Keeping America's military forces in top fighting form is a national priority, President Clinton told a gathering of top generals and admirals Tuesday.
"Readiness must be our number one priority," Clinton said. "It is being monitored and addressed every day at every level of command."Clinton made his remarks at the opening of a closed-door meeting Tuesday at Fort McNair in the shadow of the nation's Capitol, where he was hearing about strains on the military.
"Our forward-deployed and first-to-fight units are highly ready, and our overall force is fully capable of carrying out our national military strategy," the president said. "But I'm determined that we don't relax our vigilance to keep our forces ready to protect our security today and well into the 21st century."
Clinton, who had an uneasy relationship with the military establishment in his first term as president, slipped up with an unintended reference in Tuesday's speech to the Secret Service - one of the key players in the Monica Lew-in-sky scandal haunting him.
"The Secret Service, excuse me, the service chiefs and the commanders in chief have worked tirelessly also to improve the quality of life for our men and women in uniform," Clinton said.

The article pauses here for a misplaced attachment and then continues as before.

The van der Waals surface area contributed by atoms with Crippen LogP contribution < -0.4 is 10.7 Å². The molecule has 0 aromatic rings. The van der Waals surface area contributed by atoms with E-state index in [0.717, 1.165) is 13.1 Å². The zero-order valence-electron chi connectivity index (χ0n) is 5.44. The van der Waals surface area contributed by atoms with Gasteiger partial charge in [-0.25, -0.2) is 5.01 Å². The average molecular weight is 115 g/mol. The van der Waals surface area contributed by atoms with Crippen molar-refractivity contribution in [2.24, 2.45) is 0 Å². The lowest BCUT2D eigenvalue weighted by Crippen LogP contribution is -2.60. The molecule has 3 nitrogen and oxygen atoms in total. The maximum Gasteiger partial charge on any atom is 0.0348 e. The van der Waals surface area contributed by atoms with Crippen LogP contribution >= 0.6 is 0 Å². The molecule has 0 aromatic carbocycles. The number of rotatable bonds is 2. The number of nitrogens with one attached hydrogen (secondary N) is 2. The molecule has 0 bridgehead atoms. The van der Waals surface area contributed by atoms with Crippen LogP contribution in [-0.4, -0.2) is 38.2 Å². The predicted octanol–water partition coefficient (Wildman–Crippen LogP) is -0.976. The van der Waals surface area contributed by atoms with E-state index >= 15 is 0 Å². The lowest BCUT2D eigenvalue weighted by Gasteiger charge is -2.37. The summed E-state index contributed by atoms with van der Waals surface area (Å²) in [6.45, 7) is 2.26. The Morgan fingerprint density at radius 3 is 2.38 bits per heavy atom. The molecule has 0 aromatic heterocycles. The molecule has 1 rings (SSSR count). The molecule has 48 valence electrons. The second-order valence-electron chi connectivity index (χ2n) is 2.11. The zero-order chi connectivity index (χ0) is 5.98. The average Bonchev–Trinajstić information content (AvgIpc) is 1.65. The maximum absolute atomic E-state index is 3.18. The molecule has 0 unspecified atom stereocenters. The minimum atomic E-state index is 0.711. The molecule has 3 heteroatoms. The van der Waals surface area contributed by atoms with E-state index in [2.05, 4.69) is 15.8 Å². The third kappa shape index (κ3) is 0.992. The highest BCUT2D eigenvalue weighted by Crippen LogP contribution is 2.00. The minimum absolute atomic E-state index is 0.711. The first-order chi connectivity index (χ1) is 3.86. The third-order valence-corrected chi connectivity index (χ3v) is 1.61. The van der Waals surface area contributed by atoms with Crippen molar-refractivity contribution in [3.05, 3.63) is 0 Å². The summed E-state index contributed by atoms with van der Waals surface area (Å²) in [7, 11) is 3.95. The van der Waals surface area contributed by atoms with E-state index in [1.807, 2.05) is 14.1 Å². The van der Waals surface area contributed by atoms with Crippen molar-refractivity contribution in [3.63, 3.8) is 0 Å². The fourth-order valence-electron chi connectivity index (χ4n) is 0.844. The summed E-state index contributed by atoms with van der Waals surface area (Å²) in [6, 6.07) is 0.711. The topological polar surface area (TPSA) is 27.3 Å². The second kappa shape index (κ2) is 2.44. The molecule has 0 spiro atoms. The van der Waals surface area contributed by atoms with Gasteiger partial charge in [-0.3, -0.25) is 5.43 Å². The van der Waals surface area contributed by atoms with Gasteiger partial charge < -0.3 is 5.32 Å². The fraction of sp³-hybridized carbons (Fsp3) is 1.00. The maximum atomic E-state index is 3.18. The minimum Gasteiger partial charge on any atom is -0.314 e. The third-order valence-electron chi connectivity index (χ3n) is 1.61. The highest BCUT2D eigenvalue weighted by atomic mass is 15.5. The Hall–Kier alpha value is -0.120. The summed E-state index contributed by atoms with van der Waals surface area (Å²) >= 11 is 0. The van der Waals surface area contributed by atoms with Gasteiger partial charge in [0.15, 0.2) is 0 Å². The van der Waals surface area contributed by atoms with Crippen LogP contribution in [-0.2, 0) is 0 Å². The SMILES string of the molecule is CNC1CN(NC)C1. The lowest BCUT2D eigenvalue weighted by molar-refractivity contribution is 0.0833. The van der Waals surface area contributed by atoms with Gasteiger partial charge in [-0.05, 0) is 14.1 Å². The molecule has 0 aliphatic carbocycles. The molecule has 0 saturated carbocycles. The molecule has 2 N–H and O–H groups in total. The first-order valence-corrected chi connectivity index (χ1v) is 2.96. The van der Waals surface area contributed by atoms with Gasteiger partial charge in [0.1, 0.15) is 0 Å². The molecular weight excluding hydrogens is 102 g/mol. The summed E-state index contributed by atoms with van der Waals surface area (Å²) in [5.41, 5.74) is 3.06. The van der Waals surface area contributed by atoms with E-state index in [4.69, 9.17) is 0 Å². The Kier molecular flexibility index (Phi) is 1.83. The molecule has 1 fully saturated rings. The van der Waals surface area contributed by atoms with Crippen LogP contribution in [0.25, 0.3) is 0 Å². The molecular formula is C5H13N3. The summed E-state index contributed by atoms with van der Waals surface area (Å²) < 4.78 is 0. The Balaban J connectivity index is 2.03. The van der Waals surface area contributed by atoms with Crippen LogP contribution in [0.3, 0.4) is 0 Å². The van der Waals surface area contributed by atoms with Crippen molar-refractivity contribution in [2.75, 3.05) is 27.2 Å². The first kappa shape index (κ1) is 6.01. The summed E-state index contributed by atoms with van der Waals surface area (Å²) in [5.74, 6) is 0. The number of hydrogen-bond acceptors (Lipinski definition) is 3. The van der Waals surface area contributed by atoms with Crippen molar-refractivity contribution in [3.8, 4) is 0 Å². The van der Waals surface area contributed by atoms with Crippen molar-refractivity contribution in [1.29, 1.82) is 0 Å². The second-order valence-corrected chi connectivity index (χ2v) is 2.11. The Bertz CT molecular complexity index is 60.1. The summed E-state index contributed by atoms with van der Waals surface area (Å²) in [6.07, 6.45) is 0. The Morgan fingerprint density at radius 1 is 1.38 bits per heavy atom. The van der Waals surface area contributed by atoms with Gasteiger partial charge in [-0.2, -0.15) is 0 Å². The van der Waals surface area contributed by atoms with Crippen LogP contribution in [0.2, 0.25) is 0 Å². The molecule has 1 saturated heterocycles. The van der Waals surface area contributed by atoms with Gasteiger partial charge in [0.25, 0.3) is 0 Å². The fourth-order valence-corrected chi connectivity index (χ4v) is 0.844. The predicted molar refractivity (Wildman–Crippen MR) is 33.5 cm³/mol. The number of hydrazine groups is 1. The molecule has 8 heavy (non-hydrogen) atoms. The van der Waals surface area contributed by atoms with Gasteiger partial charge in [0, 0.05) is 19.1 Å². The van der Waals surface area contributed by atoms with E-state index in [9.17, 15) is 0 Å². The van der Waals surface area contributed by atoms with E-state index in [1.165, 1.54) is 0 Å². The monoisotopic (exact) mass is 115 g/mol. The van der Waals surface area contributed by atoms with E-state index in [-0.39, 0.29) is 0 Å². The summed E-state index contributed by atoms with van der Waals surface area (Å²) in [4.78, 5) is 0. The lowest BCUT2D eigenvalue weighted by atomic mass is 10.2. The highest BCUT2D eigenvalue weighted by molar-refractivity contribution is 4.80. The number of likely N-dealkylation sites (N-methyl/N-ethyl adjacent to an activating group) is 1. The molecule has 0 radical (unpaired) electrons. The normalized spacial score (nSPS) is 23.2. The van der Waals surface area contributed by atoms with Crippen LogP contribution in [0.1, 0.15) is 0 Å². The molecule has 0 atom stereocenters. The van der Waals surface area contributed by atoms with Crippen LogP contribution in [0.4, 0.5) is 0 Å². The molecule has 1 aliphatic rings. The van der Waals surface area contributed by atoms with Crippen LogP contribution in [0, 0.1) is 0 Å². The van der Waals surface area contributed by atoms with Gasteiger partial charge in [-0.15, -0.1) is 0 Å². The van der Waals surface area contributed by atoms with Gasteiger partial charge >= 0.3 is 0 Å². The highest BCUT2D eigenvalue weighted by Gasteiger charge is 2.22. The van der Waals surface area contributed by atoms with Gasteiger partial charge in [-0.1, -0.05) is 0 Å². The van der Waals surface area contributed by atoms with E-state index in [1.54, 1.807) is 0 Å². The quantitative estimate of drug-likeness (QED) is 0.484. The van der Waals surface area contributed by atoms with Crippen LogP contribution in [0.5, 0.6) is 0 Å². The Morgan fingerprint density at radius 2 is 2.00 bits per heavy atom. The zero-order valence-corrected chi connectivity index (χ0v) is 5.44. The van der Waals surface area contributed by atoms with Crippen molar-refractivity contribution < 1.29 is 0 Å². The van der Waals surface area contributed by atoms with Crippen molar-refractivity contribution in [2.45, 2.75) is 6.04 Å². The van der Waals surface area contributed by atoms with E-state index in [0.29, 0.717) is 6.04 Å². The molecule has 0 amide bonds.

Many military leaders are growing concerned about battlefield readiness.
Reports of pilot and spare parts shortages, maintenance backlogs, recruiting deficits and morale problems have been rife in recent months, particularly as deployments for the 1.4 million-member force have lengthened in such places as Bosnia and the Persian Gulf.
In a speech Monday to the Council on Foreign Relations in New York, Defense Secretary William Cohen said spending on readiness "is high" and the forces in Bosnia, Korea and the Persian Gulf are ready to do their job.
"But we are facing some strains, particularly in the follow-on forces," he said, describing those troops who would act as a second wave of support to front-line troops in a longer conflict. A text of the speech was released in Washington.
Cohen said the Navy and Air Force have recruiting shortfalls and problems retaining more senior people, given "attractive job offers" in a booming economy. The Army, he said, "has had to take money out of base operations and infrastructure accounts to pay for readiness."
The secretary pledged to work with Clinton and Congress "to ensure that our armed forces have the resources they need to protect U.S. interests in the 21st century as well as they have in this century."
Earlier Monday, the secretary was asked about a Wall Street Journal report that the Joint Chiefs are ready to tell Clinton that planned defense budgets of $250 billion must be increased by as much as $10 billion to $15 billion annually to stave off problems.
"We're looking at all of the readiness issues," Cohen replied.